Transportation in China has been greatly expanded in recent years to meet the growing Chinese tourism industry, and China’s transportation system has modernized as a result. The major transportation systems in China includes aviation, railway, highway, water transportation, and so on.
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Trains are the best and most often utilized means to transport people and goods in China at reasonable price and speed. The railway lines covers every province, except Hainan, and the link to Lhasa was completed in 2006.
The major national arteries include Jingguang (Beijing to Guangzhou), Jingjiu (Beijing to Kowllon), Jinghu (Beijing to Shanghai), Jingha (Beijing to Harbin), and Longhai (Lanzhou to Liangyungang) lines. International railway lines have routes to Ulan Boator (Mongolian), Pyongyang (North Korea), Moscow (Russia), and Hanoi (Vietnam), Alma-ata (Kazakhstan).
The national railways are always very busy especially during certain times like Spring Festival. Most trains have dining cars and the food is generally quite good.
In 2007, the high-speed rail service was introduced to China. The high-speed train is faster, more punctual and more comfortable and convenient than normal ones.
China is a large country, slightly larger than the continental US, so it is often easier to travel around China by air. The air transportation network in China is extensive, and the civil aviation fleet is predicted to triple in size over the next two decades.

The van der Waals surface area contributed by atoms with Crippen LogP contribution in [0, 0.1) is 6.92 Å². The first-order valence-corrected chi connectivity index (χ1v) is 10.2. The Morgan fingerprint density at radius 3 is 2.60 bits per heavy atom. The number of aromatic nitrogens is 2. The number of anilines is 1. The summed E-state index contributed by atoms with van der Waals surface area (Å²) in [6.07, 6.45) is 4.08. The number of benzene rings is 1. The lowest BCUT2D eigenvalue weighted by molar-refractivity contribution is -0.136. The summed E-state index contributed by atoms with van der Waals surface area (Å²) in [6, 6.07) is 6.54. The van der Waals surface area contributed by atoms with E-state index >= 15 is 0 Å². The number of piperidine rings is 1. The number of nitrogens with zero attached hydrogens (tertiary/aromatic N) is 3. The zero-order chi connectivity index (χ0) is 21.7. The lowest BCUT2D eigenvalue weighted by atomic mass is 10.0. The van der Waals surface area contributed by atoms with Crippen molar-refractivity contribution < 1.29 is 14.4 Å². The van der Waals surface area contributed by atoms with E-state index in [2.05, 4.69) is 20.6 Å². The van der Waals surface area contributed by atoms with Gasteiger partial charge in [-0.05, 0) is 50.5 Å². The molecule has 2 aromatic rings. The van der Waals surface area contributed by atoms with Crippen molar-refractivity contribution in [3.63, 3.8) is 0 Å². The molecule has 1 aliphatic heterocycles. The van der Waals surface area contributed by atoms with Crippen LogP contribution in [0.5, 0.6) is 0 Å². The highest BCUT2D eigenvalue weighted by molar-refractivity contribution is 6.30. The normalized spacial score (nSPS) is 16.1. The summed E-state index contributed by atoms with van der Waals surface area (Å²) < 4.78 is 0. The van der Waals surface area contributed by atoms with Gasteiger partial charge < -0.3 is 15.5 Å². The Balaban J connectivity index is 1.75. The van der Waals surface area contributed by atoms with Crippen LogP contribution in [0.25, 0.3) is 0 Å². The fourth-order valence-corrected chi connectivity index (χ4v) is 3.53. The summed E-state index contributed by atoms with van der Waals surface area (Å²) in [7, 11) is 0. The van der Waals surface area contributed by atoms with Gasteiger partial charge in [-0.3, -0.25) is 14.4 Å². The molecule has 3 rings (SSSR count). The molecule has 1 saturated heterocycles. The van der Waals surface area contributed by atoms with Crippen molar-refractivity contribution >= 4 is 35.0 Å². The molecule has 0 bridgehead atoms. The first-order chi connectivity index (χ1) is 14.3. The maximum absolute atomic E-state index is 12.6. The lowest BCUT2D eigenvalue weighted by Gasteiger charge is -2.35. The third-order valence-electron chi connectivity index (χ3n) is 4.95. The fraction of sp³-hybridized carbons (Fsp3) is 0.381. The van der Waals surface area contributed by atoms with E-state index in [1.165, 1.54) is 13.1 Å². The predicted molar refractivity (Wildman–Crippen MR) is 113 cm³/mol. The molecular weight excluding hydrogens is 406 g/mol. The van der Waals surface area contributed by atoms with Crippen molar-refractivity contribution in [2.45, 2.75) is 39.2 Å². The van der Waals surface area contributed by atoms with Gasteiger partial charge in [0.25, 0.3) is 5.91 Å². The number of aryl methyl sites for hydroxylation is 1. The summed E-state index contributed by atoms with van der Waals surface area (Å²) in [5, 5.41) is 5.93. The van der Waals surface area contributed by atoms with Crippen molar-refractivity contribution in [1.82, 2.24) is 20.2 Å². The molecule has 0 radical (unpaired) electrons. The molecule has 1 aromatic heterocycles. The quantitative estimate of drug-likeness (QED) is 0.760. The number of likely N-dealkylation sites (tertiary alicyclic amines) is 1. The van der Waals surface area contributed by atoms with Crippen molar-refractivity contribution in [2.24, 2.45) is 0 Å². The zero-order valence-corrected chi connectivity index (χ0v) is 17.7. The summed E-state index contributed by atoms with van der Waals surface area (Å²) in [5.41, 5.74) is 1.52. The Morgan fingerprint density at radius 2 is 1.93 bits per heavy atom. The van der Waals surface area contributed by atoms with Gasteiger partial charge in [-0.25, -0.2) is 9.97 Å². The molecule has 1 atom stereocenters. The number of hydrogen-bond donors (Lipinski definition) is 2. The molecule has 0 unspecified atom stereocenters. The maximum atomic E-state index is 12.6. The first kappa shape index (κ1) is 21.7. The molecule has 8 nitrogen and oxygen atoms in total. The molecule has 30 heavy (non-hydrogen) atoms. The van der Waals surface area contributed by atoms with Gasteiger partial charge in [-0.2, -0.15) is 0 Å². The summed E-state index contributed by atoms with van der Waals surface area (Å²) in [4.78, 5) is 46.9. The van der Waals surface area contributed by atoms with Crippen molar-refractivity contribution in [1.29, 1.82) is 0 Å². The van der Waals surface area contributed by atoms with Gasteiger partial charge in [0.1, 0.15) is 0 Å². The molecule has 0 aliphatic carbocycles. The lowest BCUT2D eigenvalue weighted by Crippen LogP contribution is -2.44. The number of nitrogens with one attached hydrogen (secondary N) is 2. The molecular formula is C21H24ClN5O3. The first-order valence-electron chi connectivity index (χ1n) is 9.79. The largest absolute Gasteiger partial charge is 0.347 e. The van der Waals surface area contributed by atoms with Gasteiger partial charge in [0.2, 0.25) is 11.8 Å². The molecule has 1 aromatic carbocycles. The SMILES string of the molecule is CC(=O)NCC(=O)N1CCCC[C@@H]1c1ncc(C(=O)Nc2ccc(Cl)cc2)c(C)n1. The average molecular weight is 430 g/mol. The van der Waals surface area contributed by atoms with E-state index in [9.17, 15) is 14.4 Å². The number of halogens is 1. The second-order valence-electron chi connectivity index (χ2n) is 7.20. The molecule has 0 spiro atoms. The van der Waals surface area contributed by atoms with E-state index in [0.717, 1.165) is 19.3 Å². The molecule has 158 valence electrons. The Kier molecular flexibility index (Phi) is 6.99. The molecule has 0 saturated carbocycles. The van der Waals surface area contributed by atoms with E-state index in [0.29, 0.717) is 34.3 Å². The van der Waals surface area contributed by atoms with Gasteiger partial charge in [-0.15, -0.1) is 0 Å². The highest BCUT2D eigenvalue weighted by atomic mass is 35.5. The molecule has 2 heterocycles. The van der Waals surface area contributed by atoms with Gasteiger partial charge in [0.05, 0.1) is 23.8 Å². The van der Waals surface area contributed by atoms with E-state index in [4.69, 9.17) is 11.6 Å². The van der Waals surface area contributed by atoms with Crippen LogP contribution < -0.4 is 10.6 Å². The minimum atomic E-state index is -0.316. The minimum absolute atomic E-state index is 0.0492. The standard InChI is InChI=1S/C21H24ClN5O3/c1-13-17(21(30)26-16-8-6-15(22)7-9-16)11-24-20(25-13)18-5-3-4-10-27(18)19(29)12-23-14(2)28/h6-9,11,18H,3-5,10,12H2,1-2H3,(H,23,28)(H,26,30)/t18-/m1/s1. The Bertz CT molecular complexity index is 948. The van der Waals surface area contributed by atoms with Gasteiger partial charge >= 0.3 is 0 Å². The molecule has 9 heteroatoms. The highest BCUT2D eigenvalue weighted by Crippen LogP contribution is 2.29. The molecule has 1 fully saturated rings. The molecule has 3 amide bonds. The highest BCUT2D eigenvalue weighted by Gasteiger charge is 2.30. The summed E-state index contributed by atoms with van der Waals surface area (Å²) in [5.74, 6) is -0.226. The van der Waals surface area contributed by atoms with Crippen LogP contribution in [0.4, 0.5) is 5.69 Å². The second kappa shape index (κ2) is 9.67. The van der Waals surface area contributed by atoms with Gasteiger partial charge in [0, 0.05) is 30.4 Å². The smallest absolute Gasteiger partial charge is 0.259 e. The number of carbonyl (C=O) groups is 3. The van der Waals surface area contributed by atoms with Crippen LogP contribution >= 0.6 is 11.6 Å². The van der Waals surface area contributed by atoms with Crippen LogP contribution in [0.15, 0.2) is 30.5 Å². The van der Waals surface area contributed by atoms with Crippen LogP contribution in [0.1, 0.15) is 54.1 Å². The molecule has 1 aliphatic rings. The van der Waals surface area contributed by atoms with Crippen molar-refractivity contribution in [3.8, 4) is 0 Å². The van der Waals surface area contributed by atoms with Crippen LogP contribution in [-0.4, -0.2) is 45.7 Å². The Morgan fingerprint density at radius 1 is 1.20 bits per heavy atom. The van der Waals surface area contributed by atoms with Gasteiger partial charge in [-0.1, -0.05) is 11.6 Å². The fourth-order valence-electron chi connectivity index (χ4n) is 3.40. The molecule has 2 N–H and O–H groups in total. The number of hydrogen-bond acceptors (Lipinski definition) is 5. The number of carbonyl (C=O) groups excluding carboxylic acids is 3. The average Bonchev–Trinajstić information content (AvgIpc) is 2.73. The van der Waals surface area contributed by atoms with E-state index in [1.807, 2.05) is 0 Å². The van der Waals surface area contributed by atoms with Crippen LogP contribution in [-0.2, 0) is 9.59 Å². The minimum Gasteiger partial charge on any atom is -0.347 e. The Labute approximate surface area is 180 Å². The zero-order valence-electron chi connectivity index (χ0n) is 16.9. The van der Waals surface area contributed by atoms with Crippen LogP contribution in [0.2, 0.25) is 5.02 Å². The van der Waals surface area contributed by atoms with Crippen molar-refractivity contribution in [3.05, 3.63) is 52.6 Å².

The four largest Chinese airlines – Air China, Southern Airlines, Eastern Airlines, and Hainan Airlines with over 2,000 airliners. Today, Chinese airports have 1,279 regular air routes among which 1,035 are domestic flights and 224 are international (including Hong Kong and Macau). The international and domestic timetable in English and Chinese comes out in every April and November and visitors can get it at some airports and the office of the Civil Aviation Administration of China (CAAC).
As for baggage, the free baggage allowance for an adult is 20kg in economy class and 30kg in first class. And it is free for 5kg hand luggage. The charge for excess baggage is 1% of the full fare for each kilogram. Keep your baggage receipt label on your ticket when you take back your luggage. Compensation for lost baggage is 40rmb per kilogram.
There are a series of trunk routes connecting all of China. Nearly all cities, villages, and counties are interconnected by these highways. Bridges and tunnels have gone a long way towards unifying China. For example, Runyang and Jiangyin Suspension Bridges over the Yangtze River span about 1,385 and 1,490 meters respectively and are the third and fourth biggest highway bridges in the world.
Waterway transportation is common in coastal and river areas such as Putuoshan, Hainan and the islands off Hong Kong, the Yangtze River area, Yangshuo and Guilin, etc. Hong Kong uses a veritable navy of vessels to stay connected with the territory’s islands, and many boats run between the territory and other parts of China like Macau, Zhuhai, Shenzhen, and Zhongshan.
The Yangtze and Li rivers are most visited because of splendid natural views. Our 14-day Yangtze River cruise from Chongqing to Yichang is the perfect way to experience the natural beauty of the river and surrounding environs. Our Li River boat trip from Guilin to Yangshuo is also very popular.